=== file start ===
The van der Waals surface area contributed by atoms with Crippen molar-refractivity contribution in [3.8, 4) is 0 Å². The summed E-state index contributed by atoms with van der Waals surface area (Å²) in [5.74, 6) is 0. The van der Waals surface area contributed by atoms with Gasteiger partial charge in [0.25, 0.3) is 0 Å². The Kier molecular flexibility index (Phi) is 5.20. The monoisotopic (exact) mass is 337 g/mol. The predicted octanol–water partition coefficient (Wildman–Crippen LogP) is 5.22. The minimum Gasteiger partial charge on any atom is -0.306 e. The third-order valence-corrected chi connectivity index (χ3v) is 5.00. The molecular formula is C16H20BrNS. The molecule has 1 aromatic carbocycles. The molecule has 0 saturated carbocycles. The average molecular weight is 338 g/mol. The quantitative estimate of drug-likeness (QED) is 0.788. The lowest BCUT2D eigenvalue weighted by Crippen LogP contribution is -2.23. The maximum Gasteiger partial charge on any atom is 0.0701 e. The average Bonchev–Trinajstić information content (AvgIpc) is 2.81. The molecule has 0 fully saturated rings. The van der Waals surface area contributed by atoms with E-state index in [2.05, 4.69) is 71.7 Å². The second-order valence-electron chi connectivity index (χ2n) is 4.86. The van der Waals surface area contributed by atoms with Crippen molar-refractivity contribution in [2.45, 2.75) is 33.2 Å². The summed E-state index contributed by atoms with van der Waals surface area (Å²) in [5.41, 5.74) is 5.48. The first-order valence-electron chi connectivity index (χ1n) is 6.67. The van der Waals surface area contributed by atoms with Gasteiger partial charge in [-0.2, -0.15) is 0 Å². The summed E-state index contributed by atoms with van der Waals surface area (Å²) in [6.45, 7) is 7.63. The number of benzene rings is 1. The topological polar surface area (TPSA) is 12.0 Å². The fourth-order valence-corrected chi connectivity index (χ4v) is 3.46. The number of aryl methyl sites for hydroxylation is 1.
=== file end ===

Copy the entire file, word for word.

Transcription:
The van der Waals surface area contributed by atoms with Crippen molar-refractivity contribution in [3.8, 4) is 0 Å². The summed E-state index contributed by atoms with van der Waals surface area (Å²) in [5.74, 6) is 0. The van der Waals surface area contributed by atoms with Gasteiger partial charge in [0.25, 0.3) is 0 Å². The Kier molecular flexibility index (Phi) is 5.20. The monoisotopic (exact) mass is 337 g/mol. The predicted octanol–water partition coefficient (Wildman–Crippen LogP) is 5.22. The minimum Gasteiger partial charge on any atom is -0.306 e. The third-order valence-corrected chi connectivity index (χ3v) is 5.00. The molecular formula is C16H20BrNS. The molecule has 1 aromatic carbocycles. The molecule has 0 saturated carbocycles. The average molecular weight is 338 g/mol. The quantitative estimate of drug-likeness (QED) is 0.788. The lowest BCUT2D eigenvalue weighted by Crippen LogP contribution is -2.23. The maximum Gasteiger partial charge on any atom is 0.0701 e. The average Bonchev–Trinajstić information content (AvgIpc) is 2.81. The molecule has 0 fully saturated rings. The van der Waals surface area contributed by atoms with E-state index in [2.05, 4.69) is 71.7 Å². The second-order valence-electron chi connectivity index (χ2n) is 4.86. The van der Waals surface area contributed by atoms with Crippen molar-refractivity contribution in [2.45, 2.75) is 33.2 Å². The summed E-state index contributed by atoms with van der Waals surface area (Å²) in [5.41, 5.74) is 5.48. The first-order valence-electron chi connectivity index (χ1n) is 6.67. The van der Waals surface area contributed by atoms with Gasteiger partial charge in [-0.2, -0.15) is 0 Å². The summed E-state index contributed by atoms with van der Waals surface area (Å²) in [6.45, 7) is 7.63. The number of benzene rings is 1. The topological polar surface area (TPSA) is 12.0 Å². The fourth-order valence-corrected chi connectivity index (χ4v) is 3.46. The number of aryl methyl sites for hydroxylation is 1.